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Columbus Public Health investigating first case of West Nile virus of the season

Columbus Public Health investigating first case of West Nile virus of the season Columbus Public Health investigating first case of West Nil...

Columbus Public Health investigating first case of West Nile virus of the season

Columbus Public Health investigating first case of West Nile virus of the season

Columbus Public Health said Friday that a man has gotten the first human case of West Nile virus of the season. (WSYX/WTTE)

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3 photosCOLUMBUS, Ohio â€"

Columbus Public Health said Friday that a man has gotten the first human case of West Nile virus of the season.

"We have actually found West Nile virus all over the city this year," said Ryan Younge, the Vector Program Manager for Columbus Public Health.

It has been a busy year for the team that works to control mosquitoes.

"This summer has been a particularly bad year for West Nile virus," said Younge, "I contribute that to the early rains we had in the spring and then it getting very dry this summer."

Now, they are investigating the first case of West Nile virus in a 61-year-old man.

"It was over near the Westerville area, but it is still in the city of Columbus," he said.

The good news, the man wasn't hospital ized and has recovered.

The team at Columbus Public Health has sprayed the area.

"We have actually done it twice since they developed symptoms," he said.

CPH practices control and prevention of disease like West Nile virus by trapping mosquitoes, answering complaints, treating standing water and spraying certain areas.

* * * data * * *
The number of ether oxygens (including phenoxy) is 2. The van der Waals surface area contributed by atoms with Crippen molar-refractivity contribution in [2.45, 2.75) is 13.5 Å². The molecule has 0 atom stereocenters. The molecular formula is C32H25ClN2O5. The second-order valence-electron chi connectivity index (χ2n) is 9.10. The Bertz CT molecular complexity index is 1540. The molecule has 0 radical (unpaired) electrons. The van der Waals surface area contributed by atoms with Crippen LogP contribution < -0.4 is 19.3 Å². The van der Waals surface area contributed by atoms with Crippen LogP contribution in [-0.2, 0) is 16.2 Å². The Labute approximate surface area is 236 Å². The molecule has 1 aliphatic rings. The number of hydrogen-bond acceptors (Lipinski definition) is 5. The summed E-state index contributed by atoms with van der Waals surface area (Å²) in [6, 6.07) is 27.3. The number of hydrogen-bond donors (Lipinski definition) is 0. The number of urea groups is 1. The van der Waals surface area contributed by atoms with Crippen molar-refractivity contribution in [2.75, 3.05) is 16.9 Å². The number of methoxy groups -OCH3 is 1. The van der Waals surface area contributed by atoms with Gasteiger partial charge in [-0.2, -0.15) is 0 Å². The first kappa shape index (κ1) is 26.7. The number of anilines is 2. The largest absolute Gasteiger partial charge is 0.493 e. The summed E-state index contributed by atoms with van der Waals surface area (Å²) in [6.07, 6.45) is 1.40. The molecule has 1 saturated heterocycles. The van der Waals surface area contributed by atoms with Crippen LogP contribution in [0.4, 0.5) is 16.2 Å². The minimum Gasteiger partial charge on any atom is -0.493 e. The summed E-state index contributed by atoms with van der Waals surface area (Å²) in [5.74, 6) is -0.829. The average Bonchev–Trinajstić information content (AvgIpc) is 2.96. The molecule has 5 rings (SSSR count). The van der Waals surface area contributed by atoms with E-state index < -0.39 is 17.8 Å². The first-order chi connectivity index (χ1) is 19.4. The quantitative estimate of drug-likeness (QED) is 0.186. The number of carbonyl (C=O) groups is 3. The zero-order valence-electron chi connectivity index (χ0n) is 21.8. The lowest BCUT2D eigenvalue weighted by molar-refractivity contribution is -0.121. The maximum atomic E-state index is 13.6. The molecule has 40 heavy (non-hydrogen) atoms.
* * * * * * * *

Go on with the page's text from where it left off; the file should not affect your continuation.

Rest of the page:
Now, the team is sending a safety message.

"If you do get bit a lot maybe avoid dawn or dusk when mosquitoes are most active," said Younge, "but, if you do go outside wear long sleeves, long pants. I know that is hard in the summer, so if you don't want to do that, wear an EPA registered bug repellent."

Younge said people can take their own steps.

"The number one thing I always recommend for residents is tip toss and turn, which means any standing water," he said.

For many dogwalkers in the area, it's news that had them thinking.

"That is scary because right a way I think about my granddaughter, you know who is 8," said resident Bill Rogge, "and what if she would get it? So, makes me think, should we use more bug spray? Should we take more precautions with it?"

Others talked about precautions too.

"I think I will now from this point going forward," said resident Chuck Walton.

If you see what looks like problematic standing water, call 3-1-1 and have crews investigate.

Young said West Nile virus can often feel like dealing with the flu, and that the virus can be more dangerous for groups like the elderly, pregnant women and more.

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